What I found with Facebook was there was too much communication.  I had Facebook friends who would send me pictures of every meal they ate every day. This really wasn't very interesting or useful to me unless the meal was somewhat unusual.  But even then, after 10, 20 or a hundred of these posts, you kind of get bored with it.  Nobody cares about what I ate for breakfast and I certainly don't care about what you ate, either.

For some reason this is a trend on social media sites.  On Reddit you see a posting saying "I made this" with somebody posting a picture of a food item they made.  Of course, it could be a picture they scraped off the internet for all we know.  And for all we care.  Why do I care about what some stranger on the internet made in his kitchen?  It's not like the first time somebody cooked an omelette or made souffle.  It wasn't like he invented some new food item.

But getting back to conversations, that was sort of the interesting thing about Facebook.  My friends posted every intimate detail their lives on their "wall", so then we got together in person, we had nothing to talk about.  I would start going into one of my long-winded boring stories about something I was doing in my life, and my friend would interrupt and say, "Yes, I read about that on your Facebook page" and the conversation will come to an abrupt end.

So what's it like not being on Facebook?  Well it's sort of like being one of the lizard people so to speak.  The vast majority of Americans are glued to their television and glued to their cell phones and glued to their Facebook pages - if they're not compulsively gambling or playing video games.  And you are one of the few people who is not doing these things and can thus think clearly and see things for as they are.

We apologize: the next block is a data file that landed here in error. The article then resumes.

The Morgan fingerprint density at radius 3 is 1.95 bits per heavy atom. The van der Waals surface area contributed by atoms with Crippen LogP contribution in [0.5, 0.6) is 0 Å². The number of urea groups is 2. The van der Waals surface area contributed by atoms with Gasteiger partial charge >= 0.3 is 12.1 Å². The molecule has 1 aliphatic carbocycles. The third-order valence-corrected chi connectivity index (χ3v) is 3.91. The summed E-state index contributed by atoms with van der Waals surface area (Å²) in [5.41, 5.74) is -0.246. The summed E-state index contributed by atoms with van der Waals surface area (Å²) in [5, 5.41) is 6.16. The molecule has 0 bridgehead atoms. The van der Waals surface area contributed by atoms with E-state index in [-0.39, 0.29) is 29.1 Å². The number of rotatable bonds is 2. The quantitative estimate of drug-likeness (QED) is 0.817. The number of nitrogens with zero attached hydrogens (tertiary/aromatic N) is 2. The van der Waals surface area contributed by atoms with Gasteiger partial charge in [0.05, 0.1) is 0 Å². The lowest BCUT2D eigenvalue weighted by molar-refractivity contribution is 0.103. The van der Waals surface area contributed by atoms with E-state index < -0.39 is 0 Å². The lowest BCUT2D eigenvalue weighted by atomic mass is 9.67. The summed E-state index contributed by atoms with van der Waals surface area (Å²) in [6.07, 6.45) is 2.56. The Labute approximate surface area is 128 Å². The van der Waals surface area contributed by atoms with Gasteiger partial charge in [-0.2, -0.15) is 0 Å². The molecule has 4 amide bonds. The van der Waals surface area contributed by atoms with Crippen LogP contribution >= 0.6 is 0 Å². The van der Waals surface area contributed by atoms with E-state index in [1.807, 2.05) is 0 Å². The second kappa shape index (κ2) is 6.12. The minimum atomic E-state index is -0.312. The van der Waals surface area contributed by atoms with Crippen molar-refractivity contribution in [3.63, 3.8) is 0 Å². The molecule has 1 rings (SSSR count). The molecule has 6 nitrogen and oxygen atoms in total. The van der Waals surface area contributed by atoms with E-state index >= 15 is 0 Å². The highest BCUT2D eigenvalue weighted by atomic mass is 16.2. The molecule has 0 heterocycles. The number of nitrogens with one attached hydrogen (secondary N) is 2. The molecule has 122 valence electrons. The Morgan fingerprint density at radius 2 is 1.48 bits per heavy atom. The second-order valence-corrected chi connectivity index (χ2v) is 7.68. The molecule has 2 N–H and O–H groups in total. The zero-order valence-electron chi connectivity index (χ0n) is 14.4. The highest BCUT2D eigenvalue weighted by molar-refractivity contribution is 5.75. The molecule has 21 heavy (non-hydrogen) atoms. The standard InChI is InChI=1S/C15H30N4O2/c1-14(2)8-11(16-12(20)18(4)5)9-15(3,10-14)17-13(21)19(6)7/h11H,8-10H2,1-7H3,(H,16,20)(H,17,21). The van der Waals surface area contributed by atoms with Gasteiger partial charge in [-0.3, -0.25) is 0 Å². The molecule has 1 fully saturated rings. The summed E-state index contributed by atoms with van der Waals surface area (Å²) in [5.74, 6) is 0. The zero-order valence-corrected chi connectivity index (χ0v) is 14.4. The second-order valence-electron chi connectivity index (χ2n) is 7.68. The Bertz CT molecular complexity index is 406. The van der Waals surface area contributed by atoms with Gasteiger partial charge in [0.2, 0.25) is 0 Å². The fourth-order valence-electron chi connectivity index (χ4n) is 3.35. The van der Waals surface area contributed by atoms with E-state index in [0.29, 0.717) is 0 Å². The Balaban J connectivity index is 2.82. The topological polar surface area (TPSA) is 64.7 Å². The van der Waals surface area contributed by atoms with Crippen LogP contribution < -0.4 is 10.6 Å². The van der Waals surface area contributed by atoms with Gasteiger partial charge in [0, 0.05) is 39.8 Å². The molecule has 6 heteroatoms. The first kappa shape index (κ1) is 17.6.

Or maybe it's the other way around, we are not the lizard people but the real human beings while the rest of humanity are basically replicants or clones living shallow meaningless lives and never accomplishing much but instead being passive consumers and victims.  They spend the bulk of their energy on things that return absolutely nothing to them whatsoever - television, video games, gambling, Facebook, and other sorts of things like that that just waste time, money, and energy.

Of course, it was a lot easier to cut the cord on Facebook ten years ago than it is today.  When I got off Facebook, not everyone was on it.  Since then, the number of Facebook users has skyrocketed, particularly among older people.  So if you decide to quit Facebook today, yes it is a lot harder as indeed some people will be pissed at you or think you're being strange for not compulsively posting every detail of your life on some stupid website

Oh wait, that's sort of describes a Blog doesn't it?